Sunday, February 7, 2016

Coastal Defences

"A Defended Coast, Keiss", watercolour, 25 x 36 cm

This scene interested me because of the time-scale represented by the different buildings. The distant castle was built around the beginning of the Seventeenth Century, whereas the foreground structure is a pillbox gun emplacement from World War II. In fact there is even more history covered: although they don't appear in the view, two brochs*, take us back to before 100 AD.

Friday, January 29, 2016

A Reminder of Home

"Tongside Farmyard", watercolour, 25 x 36 cm

A recent commission, for friends to give to a son who has moved to the other side of the World. I enjoyed painting this one, with its contrast of strong sunlight and shade. I had to paint the dogs from memory, but I think they made all the difference to the final result.


Sunday, January 24, 2016

Highland 'Postie'

"Highland 'Postie'", watercolour, 25 x 36 cm

This was one of those subjects that turn up by chance sometimes. I had been out sketching this view and was walking back, when a post van passed me. I had seen him coming across the moor in the distance, and the striking colour of the vehicle in the vast, empty, landscape gave me the idea for an unusual painting. My own van happens to be the same make and model, so I was able to use that to get a drawing at the right angle. Then I just had to combine my sketches into one drawing to paint from.

Friday, January 15, 2016

Having Fun with Watercolours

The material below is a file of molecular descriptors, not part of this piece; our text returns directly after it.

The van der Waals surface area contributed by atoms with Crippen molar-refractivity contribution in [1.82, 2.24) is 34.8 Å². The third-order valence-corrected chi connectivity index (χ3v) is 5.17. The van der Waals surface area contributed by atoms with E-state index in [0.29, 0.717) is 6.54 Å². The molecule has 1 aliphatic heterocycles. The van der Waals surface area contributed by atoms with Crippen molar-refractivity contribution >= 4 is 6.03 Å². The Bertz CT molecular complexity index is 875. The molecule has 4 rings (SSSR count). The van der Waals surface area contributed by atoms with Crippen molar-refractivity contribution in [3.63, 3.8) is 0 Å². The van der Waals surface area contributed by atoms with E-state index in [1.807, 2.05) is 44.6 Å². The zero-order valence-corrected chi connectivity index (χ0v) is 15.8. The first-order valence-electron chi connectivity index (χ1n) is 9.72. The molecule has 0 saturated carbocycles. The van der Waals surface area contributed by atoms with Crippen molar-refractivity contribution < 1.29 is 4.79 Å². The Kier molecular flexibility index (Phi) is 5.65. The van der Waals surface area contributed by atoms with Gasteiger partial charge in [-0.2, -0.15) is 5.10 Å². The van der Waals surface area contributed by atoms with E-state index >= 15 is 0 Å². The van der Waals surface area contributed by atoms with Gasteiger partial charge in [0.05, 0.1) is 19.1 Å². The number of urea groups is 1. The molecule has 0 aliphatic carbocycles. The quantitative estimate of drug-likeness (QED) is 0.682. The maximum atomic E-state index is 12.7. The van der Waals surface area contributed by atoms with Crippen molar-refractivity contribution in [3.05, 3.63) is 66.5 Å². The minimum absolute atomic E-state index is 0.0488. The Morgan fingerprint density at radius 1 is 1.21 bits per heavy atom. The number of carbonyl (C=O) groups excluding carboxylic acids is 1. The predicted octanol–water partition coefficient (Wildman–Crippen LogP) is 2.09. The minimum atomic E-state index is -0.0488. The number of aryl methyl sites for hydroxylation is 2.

In order to paint in the impressionistic style of watercolours that I prefer, a bold and confident approach is required. This causes problems for beginners, and even experienced painters if they have a break from working. Worrying too much about the process can lead to a cautious approach, which often produces a stiff and uninspired watercolour.

Tuesday, December 8, 2015

Venetian Red

"The Old Man of Stoer", watercolour, 17 x 14 cm

For many years I have used the same palette of colours, mostly based on the Sienna and Umber earth pigments with a few primaries for mixing. However, recently I have been looking at new options to see whether I can make my paintings a bit brighter. One addition I have been considering is a red oxide. In the past I've used Light Red, but it didn't seem to offer much more than I could get with Burnt Sienna. In this painting I used Venetian Red and it seems more useful: it makes a nice muted pink, and a purple/grey with French Ultramarine. It was perfect for the red sandstone rock in this subject.